Salvadoran artist will pay colourful tribute to ancestry at Pitt Meadows Art Gallery

The exhibit which represents her passion for Indigenous culture opens on February 5 and runs till March 27 at Pitt Meadows Art Gallery

After spending 21 years in Canada, a graphic designer, visual artist and the instructor is exhibiting her works at the Pitt Meadows Art Gallery in February. 

Born and raised in San Salvador, El Salvador, Clarissa Banos will be sharing a part of her heritage and culture with Ridge Meadows residents. 

Her work primarily focuses on Hispanic iconography, Indigenous women from Ancient American civilizations and is an ode to her ancestry and Latin American culture. 

She moved to Canada and got busy with life and its offerings but it was in 2010 that she decided to return to her art again and hasn’t looked back since. 

Read more: Diversely abled artists to showcase works in Maple Ridge

Visual arts and cultural pressures

Coming from Latin American culture, where art is regarded more as a hobby than a career, she chose graphic design as her path instead of fine arts because of the stereotypes associated with it.

“Times have changed now but people considered fine arts as a hobby than a career by the time I graduated from high school. I told myself that I cannot afford a career in visual arts so, I need something more profitable and the closest thing to arts that I wanted to do was graphic design,” she shared.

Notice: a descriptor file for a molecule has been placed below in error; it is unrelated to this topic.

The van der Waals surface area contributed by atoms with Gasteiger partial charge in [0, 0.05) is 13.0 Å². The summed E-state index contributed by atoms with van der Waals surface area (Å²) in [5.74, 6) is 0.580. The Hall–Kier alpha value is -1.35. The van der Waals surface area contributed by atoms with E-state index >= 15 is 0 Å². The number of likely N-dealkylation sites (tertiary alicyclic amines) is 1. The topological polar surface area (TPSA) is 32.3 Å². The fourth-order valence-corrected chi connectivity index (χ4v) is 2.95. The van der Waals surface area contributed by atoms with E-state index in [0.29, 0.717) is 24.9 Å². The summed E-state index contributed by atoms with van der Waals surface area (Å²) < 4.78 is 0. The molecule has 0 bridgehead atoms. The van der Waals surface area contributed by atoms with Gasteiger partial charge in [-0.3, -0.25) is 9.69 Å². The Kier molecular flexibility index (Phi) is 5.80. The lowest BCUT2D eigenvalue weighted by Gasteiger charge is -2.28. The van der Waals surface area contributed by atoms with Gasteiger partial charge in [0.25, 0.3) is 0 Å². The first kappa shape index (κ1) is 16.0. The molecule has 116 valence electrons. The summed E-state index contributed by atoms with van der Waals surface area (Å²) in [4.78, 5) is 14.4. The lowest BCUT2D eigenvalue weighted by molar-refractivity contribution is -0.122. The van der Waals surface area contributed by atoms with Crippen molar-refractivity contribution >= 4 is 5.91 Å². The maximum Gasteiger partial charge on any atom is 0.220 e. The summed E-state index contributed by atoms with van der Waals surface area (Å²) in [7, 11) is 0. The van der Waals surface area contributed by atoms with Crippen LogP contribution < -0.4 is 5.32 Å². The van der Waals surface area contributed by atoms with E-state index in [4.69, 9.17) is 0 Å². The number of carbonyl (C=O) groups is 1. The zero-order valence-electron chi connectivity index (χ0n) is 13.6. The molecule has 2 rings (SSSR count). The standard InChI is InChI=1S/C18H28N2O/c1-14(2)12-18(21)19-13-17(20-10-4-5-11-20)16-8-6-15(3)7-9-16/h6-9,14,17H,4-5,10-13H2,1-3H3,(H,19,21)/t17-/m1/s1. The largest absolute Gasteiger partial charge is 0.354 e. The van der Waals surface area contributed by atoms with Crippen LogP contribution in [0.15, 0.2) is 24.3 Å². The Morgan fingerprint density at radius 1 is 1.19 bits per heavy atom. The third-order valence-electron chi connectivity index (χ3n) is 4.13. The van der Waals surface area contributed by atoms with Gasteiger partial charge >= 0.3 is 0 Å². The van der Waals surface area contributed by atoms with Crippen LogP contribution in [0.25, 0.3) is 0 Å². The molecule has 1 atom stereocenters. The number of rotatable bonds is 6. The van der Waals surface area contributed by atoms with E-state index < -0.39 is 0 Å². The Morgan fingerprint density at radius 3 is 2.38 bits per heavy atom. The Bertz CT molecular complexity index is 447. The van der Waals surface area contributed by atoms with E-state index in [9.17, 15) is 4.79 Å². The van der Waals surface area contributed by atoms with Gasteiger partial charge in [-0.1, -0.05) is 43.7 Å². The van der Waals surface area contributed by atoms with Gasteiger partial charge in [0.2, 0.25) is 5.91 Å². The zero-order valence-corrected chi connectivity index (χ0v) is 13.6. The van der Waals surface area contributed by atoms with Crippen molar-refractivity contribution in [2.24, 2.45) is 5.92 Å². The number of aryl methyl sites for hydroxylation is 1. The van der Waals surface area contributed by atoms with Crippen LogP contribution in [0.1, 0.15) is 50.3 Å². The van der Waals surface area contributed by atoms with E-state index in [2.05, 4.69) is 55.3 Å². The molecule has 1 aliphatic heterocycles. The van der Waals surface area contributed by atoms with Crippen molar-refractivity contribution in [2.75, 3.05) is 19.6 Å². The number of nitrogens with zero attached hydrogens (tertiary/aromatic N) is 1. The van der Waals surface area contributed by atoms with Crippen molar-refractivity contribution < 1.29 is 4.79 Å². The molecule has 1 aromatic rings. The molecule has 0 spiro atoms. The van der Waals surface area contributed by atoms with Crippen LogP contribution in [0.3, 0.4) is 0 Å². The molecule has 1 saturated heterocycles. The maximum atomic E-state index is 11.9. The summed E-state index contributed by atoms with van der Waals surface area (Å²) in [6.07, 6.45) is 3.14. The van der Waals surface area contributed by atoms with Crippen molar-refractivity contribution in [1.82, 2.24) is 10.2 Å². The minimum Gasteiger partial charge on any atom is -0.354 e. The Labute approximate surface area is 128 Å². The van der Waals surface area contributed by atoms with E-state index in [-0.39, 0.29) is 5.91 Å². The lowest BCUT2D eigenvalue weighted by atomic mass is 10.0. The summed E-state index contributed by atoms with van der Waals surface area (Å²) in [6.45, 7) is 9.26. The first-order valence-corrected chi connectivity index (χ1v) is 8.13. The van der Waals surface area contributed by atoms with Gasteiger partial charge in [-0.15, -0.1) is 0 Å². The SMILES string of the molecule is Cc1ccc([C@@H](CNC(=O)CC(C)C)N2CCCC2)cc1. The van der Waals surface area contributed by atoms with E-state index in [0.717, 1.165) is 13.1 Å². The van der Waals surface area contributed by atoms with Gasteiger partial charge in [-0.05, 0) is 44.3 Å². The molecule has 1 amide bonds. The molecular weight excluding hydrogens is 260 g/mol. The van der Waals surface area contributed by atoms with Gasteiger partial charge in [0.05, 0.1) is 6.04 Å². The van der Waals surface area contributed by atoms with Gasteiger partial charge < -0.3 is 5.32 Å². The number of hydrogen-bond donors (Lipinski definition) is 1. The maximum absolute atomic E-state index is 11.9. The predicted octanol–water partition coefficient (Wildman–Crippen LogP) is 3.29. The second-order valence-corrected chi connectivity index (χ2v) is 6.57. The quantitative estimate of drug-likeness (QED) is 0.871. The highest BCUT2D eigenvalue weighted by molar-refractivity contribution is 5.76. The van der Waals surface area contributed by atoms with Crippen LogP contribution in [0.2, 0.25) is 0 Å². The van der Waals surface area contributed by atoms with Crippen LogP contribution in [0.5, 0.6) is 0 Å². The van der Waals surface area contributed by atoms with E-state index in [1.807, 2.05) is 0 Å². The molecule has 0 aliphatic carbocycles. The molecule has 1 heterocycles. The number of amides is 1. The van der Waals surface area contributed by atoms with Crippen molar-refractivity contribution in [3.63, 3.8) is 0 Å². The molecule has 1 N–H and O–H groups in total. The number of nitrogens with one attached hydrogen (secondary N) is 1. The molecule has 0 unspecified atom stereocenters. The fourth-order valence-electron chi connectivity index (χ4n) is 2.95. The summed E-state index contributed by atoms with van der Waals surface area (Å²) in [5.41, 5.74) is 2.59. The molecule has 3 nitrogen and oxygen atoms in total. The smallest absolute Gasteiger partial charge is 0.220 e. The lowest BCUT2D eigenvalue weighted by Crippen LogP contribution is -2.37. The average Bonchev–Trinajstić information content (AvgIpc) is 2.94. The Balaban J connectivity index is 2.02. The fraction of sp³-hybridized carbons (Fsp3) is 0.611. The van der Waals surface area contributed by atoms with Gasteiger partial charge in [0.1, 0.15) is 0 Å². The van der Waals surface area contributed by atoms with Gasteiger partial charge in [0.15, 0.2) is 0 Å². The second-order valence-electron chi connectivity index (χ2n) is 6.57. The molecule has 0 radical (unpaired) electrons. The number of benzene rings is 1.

But Banos is extremely grateful for her journey and where she stands today. She works with New Westminster Arts Council, School District 40 for after-school art programs and Places des Art, Coquitlam for visual arts programming for children. 

This is not her first exhibition as her work has been on display for six years in New Westminster but, it’s her first time in Pitt Meadows. 

The exhibition, Echoes of Mother Earth is an ode to her Hispanic heritage and culture, something she grew proud of after living in Canada. 

“My main characters are Indigenous women from the ancient American civilization and prehistoric textiles. I explore a lot of the symbolism in woven garments that they used and all the beauty it represented. It fascinates me that you can know everything about a person just by looking at the clothes they are wearing.” 

a painting of a woman depicting mother earth
The painting Mother Earth shows the artist’s interpretation of mother earth as a woman/Photo Supplied

One of the most iconic pieces and one that inspired this exhibit is Mother Earth. The artwork is a celebration of life and shows the artist’s interpretation of mother earth as a woman.

Standing in the centre of the composition, taking up space, is a woman with long and thick hair alongside a Jaguar, a symbolic figure in Hispanic Indigenous culture. It represents strength while the coyote in the painting represents wisdom and agility. 

You will see the earth elements in the form of mountains, water, sun and green landscape, all created with bold colours, representing Latin American culture. 

Dream collaboration

Although Banos has worked with Latin American artists in B.C., her dream is to collaborate with local Indigenous artists because she feels a sense of pride that her ancestors and First Nations in Canada, all belong to the same continent and are the original people of this land. 

Her exhibit opens on February 5 and runs till March 27 at Pitt Meadows Art Gallery and invites everyone to come and share her love for culture and the earth that we tend to take for granted. 

“I think what I am trying to share is my love for culture. When you’re [living] in your culture and you see the sunshine, the food, the fragrances, colours you take it for granted. But once you live in a different culture, you learn to appreciate it and admire and respect it.” 


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